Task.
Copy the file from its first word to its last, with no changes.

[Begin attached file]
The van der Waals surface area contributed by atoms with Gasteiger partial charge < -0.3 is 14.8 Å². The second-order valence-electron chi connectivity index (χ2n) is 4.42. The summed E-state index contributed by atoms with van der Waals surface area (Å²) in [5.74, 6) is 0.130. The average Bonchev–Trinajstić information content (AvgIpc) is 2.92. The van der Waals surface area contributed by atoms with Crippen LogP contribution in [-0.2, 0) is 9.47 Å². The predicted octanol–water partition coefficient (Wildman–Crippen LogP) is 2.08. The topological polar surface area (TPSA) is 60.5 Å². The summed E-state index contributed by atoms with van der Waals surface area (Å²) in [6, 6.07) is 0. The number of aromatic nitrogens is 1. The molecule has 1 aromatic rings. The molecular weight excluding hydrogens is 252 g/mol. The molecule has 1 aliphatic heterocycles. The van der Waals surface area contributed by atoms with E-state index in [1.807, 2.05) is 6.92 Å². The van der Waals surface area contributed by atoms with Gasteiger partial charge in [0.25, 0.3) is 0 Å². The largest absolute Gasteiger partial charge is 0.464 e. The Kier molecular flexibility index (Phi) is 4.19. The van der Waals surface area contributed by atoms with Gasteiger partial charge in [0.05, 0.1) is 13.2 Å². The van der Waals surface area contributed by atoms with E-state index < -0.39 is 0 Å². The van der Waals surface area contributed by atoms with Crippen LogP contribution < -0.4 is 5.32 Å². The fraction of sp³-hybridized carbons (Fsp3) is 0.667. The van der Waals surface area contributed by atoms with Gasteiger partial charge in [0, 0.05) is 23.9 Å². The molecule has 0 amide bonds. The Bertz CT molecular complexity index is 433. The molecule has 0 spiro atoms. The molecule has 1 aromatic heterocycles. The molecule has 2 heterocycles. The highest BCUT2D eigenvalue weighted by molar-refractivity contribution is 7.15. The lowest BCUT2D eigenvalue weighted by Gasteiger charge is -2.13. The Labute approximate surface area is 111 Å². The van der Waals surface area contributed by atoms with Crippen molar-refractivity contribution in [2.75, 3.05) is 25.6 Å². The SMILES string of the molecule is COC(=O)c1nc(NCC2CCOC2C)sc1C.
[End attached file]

The van der Waals surface area contributed by atoms with Gasteiger partial charge < -0.3 is 14.8 Å². The second-order valence-electron chi connectivity index (χ2n) is 4.42. The summed E-state index contributed by atoms with van der Waals surface area (Å²) in [5.74, 6) is 0.130. The average Bonchev–Trinajstić information content (AvgIpc) is 2.92. The van der Waals surface area contributed by atoms with Crippen LogP contribution in [-0.2, 0) is 9.47 Å². The predicted octanol–water partition coefficient (Wildman–Crippen LogP) is 2.08. The topological polar surface area (TPSA) is 60.5 Å². The summed E-state index contributed by atoms with van der Waals surface area (Å²) in [6, 6.07) is 0. The number of aromatic nitrogens is 1. The molecule has 1 aromatic rings. The molecular weight excluding hydrogens is 252 g/mol. The molecule has 1 aliphatic heterocycles. The van der Waals surface area contributed by atoms with E-state index in [1.807, 2.05) is 6.92 Å². The van der Waals surface area contributed by atoms with Gasteiger partial charge in [0.25, 0.3) is 0 Å². The largest absolute Gasteiger partial charge is 0.464 e. The Kier molecular flexibility index (Phi) is 4.19. The van der Waals surface area contributed by atoms with Gasteiger partial charge in [0.05, 0.1) is 13.2 Å². The van der Waals surface area contributed by atoms with E-state index < -0.39 is 0 Å². The van der Waals surface area contributed by atoms with Crippen LogP contribution < -0.4 is 5.32 Å². The fraction of sp³-hybridized carbons (Fsp3) is 0.667. The van der Waals surface area contributed by atoms with Gasteiger partial charge in [0, 0.05) is 23.9 Å². The molecule has 0 amide bonds. The Bertz CT molecular complexity index is 433. The molecule has 0 spiro atoms. The molecule has 1 aromatic heterocycles. The molecule has 2 heterocycles. The highest BCUT2D eigenvalue weighted by molar-refractivity contribution is 7.15. The lowest BCUT2D eigenvalue weighted by Gasteiger charge is -2.13. The Labute approximate surface area is 111 Å². The van der Waals surface area contributed by atoms with Crippen molar-refractivity contribution in [2.75, 3.05) is 25.6 Å². The SMILES string of the molecule is COC(=O)c1nc(NCC2CCOC2C)sc1C.